Northampton Town 2-2 AFC Wimbledon
Tuesday, March 25th 2014
A lot of the time when I write these blogs after games I like to wait for at least a few hours or a day to share my thoughts with a bit of time to let the adrenaline die down creating more coherent thoughts than spouting a lot of rubbish would. Some might say I do that anyway of course but looking back on last night’s draw with Wimbledon is a prime example where emotions would have got the better of me had I began typing at 10pm last night.
That old friend of ours the ‘fine line’ came back into play again as the Dons struck in the sixth minute of injury time to nick a point and, more importantly, take two away from the Cobblers who were, up until that point, level with Portsmouth in 22nd. It was gut wrenching, heart breaking and just gave you that sinking feeling. We could have been celebrating a huge win that would have set up Saturday’s home game with Bury to be the one where even a point may have been enough to take us out of the bottom two but the visitors scored in the period of time mostly added on from their time wasting whilst the game was held at 1-1.
The game itself was bitty with Wimbledon taking a deserved lead after fifteen minutes- George Francomb punishing some hesitant defending to fire his side in front against a Cobblers side who again hadn’t got started. Leon McSweeney then rattled his own cross bar and we were on the ropes, in need of an intervention.
Fortunately we got just that with another double whammy of red card and penalty as Jack Midson was given his marching orders for a deliberate hand ball and the game was back in our hands with Darren Carter emphatically slamming the ball home from the spot. With an hour to play with ten men this was a massive chance.
Yet it took a triple change fifteen minutes into the second half to really get us going as Cristian Lopez, Ian Morris and new signing Evan Horwood replaced Alan Connell, Brennan Dickenson and Gregor Roberton. Emile Sinclair threatened with a header while at the other end Matt Duke kept out Michael Collins.
But Town were in front with twelve minutes to go with Carter continuing his renaissance with a long range effort that was deflected in – all of a sudden we were within a goal of getting out of the drop zone on the night with Portsmouth 3-0 down at Rochdale. Perhaps it was being greedy to ask for a third but anything but what actually happened would have been great in hindsight.
Wimbledon came forward and you could feel the nerves reverberating around not just Sixfields but every household and work place in the country with a Cobblers fan in it. It was almost inevitable…Sammy Moore put it in from close range deep, deep into time added on and two monumental points were taken away from us. There was time for even more drama with Sinclair hitting the post but the Dons goal came too late for any sustained reply from Town.
It’s these moments that quickly change many of our outlooks – suddenly from a mode of relief and celebration came outbursts on social media that it’s all over again. Most of all there was blame once again being thrown around – at Aidy Boothroyd, David Cardoza and even Chris Wilder. With seven games to play and with the gap cut to two points, this is not the answer.
I do get it – we, as supporters, have a right to say whatever we want and a freedom to give our own opinions (hence this blog and many other good ones) but constantly turning on Facebook and Twitter and seeing people so violently attacking our football club just doesn’t do it for me. It deeply worries me when I see so many against us in the build-up and aftermath of games – fair enough if we’re mid table and there’s holes to debate but we’re in a relegation battle and the reality is that unless we support the people running, managing and playing for our football club then we’ll be playing in the Skrill Premier next season.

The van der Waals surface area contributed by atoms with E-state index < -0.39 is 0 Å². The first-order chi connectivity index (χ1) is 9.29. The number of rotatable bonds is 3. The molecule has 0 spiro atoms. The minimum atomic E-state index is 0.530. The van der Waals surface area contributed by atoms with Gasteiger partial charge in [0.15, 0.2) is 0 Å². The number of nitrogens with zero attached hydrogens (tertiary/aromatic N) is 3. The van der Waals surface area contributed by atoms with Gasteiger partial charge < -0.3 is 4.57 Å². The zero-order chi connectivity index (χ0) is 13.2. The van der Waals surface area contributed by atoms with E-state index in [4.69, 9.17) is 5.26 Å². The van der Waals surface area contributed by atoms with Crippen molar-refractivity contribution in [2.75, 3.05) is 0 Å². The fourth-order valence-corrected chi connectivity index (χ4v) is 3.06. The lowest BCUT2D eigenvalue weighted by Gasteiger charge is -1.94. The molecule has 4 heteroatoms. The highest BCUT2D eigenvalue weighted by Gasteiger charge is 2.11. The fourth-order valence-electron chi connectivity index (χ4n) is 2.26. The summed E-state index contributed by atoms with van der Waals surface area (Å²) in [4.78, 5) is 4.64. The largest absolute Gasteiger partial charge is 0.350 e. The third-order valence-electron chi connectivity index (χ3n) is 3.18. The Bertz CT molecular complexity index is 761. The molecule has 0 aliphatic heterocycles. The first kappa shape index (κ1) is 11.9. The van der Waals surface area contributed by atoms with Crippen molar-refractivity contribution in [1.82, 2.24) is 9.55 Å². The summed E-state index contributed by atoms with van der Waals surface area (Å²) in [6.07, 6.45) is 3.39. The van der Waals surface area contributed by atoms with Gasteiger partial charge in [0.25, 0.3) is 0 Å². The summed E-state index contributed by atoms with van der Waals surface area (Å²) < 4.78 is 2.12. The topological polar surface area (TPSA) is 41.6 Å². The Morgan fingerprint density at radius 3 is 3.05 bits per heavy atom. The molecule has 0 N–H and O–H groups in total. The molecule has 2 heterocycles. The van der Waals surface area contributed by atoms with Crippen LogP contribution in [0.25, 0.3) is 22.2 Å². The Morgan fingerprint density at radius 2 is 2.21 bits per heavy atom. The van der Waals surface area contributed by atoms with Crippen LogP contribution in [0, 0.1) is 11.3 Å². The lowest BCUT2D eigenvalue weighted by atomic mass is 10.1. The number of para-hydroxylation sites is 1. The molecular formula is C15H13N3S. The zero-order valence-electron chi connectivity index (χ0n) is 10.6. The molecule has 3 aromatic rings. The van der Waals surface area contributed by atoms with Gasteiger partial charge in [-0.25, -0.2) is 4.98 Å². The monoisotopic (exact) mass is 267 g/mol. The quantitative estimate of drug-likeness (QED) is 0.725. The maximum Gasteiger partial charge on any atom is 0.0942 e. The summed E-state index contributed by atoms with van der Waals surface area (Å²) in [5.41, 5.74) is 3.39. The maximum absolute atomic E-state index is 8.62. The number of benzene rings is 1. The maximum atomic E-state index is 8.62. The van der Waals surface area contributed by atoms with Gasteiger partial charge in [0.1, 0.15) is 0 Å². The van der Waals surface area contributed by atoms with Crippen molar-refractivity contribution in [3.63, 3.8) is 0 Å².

I constantly go back to Shrewsbury away in 1993 as a point of reference in relegation fights and there are reasons for that. I wasn’t there but just watching the highlights shows the togetherness and unity between players and fans and whilst there were plenty of other factors that made that happen there’s no point in comparing the circumstances and saying that it can’t and won’t be recreated.
The big problem is that we’ve become attached to a sense that we shouldn’t be in this position because of the amount of money that’s going into the club – why shouldn’t we? It takes a hell of a lot more than splashing some cash to win promotion, especially from League Two. Look at Burnley, Leyton Orient, York City – all teams apparently ‘punching above their weight’ in their respective divisions. The wonderful thing about football is that money doesn’t win the day every time and as long and storied a history as we have it means nothing when you’re in the relegation zone or just outside in Pompey’s case.
Moaning and groaning about the situation isn’t going to help come August if we’re kicking off in non-league football. We want our players to do their bit and we pay our money to watch them try to do that but we, as supporters, need to get back to basics and get behind them. An online/pub negative atmosphere can very easily be transferred to the stands and we can be beaten as soon as we go a goal behind.
We could have been long gone by now and have actually closed the gap well in recent weeks…it’s not been anywhere near as quick as we’d hoped but to be within two points of safety is not exactly a nightmare scenario. Just ask Torquay United if they would like a swap right now.
What I’m trying to promote, in a very roundabout way, is that nothing comes for free in football – if we give as much support as we can then we can say we’ve done our bit. If we carry on looking for scapegoats to direct anger at then we’ll distract ourselves from the real issue that Northampton Town’s future is on the line right now.
We’re not beaten yet – keep fighting for your club.